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New World Health Organisation Report: Stronger Focus on Nutrition Within Health Services Could Save 03.7 Million Lives by 2025


|| Wednesday: September 05: 2019|| ά. Health services must integrate a stronger focus on ensuring optimum nutrition at each stage of a person’s life, according to a new Report, released by the World Health Organisation: WHO. It is estimated that the right investment in nutrition could save 03.7 million lives by 2025.

Essential health packages in all settings need to contain robust nutrition components but countries will need to decide which interventions best support their national health policies, strategies and plans. Key interventions include providing iron and folic acid supplements as part of antenatal care; delaying umbilical cord clamping to ensure babies receive important nutrients they need after birth; promoting, protecting and supporting breastfeeding; providing advice on diet, such as, limiting the intake of free sugars in adults and children and limiting salt intake to reduce the risk of heart disease and stroke.

“In order to provide quality health services and achieve Universal Health Coverage, nutrition should be positioned as one of the cornerstones of essential health packages.” said Dr Naoko Yamamoto, the Assistant Director-General at WHO. “We, also, need better food environments, which allow all people to consume healthy diets.”

Investment in nutrition actions will help countries get closer to their goal of achieving universal health coverage and the Sustainable Development Goals. It can, also, help the economy, with every US$01 spent by donors on basic nutrition programmes returning US$16 to the local economy.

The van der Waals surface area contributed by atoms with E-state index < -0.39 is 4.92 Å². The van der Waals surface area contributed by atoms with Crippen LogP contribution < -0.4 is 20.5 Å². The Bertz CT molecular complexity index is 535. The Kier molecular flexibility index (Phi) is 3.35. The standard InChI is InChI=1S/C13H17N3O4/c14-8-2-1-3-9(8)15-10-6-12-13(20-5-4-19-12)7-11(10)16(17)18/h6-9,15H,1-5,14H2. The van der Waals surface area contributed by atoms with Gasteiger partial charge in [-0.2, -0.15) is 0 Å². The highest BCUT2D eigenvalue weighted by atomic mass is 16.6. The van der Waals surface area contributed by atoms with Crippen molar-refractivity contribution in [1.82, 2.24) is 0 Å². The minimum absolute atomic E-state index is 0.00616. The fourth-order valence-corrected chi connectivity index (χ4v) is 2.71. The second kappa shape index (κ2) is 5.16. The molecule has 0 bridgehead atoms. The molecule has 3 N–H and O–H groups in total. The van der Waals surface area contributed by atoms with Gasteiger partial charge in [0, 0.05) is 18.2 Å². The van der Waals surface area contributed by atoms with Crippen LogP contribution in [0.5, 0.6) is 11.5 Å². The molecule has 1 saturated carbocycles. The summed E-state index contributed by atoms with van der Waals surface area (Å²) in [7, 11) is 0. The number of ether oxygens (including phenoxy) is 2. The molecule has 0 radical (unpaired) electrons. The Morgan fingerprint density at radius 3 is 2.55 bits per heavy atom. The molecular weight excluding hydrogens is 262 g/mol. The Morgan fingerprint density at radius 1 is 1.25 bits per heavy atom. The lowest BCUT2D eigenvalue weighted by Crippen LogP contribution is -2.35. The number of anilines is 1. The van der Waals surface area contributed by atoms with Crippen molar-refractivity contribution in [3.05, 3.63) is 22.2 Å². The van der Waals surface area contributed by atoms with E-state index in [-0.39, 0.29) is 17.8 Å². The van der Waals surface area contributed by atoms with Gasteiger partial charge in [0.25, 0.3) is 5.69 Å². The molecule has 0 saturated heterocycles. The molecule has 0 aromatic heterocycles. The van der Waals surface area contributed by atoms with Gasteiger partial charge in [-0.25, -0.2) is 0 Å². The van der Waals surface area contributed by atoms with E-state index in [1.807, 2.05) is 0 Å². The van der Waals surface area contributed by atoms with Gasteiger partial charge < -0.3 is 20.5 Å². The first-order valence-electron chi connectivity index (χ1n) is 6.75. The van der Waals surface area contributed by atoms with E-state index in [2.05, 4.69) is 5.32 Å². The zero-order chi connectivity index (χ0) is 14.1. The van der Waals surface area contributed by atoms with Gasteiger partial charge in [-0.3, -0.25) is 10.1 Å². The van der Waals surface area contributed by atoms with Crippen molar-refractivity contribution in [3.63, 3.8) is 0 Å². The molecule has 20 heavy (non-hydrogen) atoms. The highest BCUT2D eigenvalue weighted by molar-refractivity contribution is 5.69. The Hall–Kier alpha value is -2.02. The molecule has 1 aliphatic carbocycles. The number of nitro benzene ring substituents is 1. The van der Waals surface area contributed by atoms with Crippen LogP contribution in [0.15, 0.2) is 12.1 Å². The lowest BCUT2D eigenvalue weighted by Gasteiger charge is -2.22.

The world has made progress in nutrition but major challenges still exist. There has been a global decline in stunting, low height for age ratio: between 1990 and 2018, the prevalence of stunting in children, aged under five years, declined from 39.2% to 21.9% or, from 252.5 million to 149.0 million children, though, the progress has been much slower in Africa and South-East Asia.

Obesity, however, is on the rise. The prevalence of children considered overweight rose from 04.8% to 05.9% between 1990 and 2018, an increase of over nine million children. Adult overweight and obesity are, also, rising in nearly every region and country, with 01.3 billion people overweight in 2016, of which 650 million, 13% of the world’s population, are obese. 

Obesity is a major risk factor for diabetes. cardiovascular diseases, mainly, heart disease and stroke, musculoskeletal disorders, especially, osteoarthritis, a highly disabling degenerative disease of the joints and some cancers, including, endometrial, breast, ovarian, prostate, liver, gallbladder, kidney, and colon.

An increased focus on nutrition by the health services is key to addressing both aspects of the ‘double-burden’ of malnutrition. The Essential Nutrition Actions publication is a compilation of nutrition actions to address this ‘double burden’  of underweight and overweight and provide a tool for countries to integrate nutrition interventions into their national health and development policies.

Read the Report:::ω.